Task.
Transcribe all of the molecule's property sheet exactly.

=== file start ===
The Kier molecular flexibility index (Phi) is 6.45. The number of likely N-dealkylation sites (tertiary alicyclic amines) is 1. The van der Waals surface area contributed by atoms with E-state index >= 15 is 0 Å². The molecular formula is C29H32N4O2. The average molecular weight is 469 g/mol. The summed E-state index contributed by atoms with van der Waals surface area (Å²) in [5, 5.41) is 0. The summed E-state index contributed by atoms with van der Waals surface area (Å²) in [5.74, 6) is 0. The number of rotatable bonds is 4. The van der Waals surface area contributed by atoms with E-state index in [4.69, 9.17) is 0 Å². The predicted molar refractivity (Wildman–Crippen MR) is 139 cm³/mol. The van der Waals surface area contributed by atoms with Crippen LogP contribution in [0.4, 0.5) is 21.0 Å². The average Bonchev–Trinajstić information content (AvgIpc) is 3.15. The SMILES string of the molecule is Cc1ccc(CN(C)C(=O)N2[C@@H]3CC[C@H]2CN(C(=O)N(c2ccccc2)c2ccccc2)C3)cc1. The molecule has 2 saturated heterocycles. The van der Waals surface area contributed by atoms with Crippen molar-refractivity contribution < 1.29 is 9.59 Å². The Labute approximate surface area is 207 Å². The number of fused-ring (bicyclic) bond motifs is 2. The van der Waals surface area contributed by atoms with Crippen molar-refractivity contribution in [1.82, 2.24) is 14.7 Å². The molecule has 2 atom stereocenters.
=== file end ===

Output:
The Kier molecular flexibility index (Phi) is 6.45. The number of likely N-dealkylation sites (tertiary alicyclic amines) is 1. The van der Waals surface area contributed by atoms with E-state index >= 15 is 0 Å². The molecular formula is C29H32N4O2. The average molecular weight is 469 g/mol. The summed E-state index contributed by atoms with van der Waals surface area (Å²) in [5, 5.41) is 0. The summed E-state index contributed by atoms with van der Waals surface area (Å²) in [5.74, 6) is 0. The number of rotatable bonds is 4. The van der Waals surface area contributed by atoms with E-state index in [4.69, 9.17) is 0 Å². The predicted molar refractivity (Wildman–Crippen MR) is 139 cm³/mol. The van der Waals surface area contributed by atoms with Crippen LogP contribution in [0.4, 0.5) is 21.0 Å². The average Bonchev–Trinajstić information content (AvgIpc) is 3.15. The SMILES string of the molecule is Cc1ccc(CN(C)C(=O)N2[C@@H]3CC[C@H]2CN(C(=O)N(c2ccccc2)c2ccccc2)C3)cc1. The molecule has 2 saturated heterocycles. The van der Waals surface area contributed by atoms with Crippen molar-refractivity contribution < 1.29 is 9.59 Å². The Labute approximate surface area is 207 Å². The number of fused-ring (bicyclic) bond motifs is 2. The van der Waals surface area contributed by atoms with Crippen molar-refractivity contribution in [1.82, 2.24) is 14.7 Å². The molecule has 2 atom stereocenters.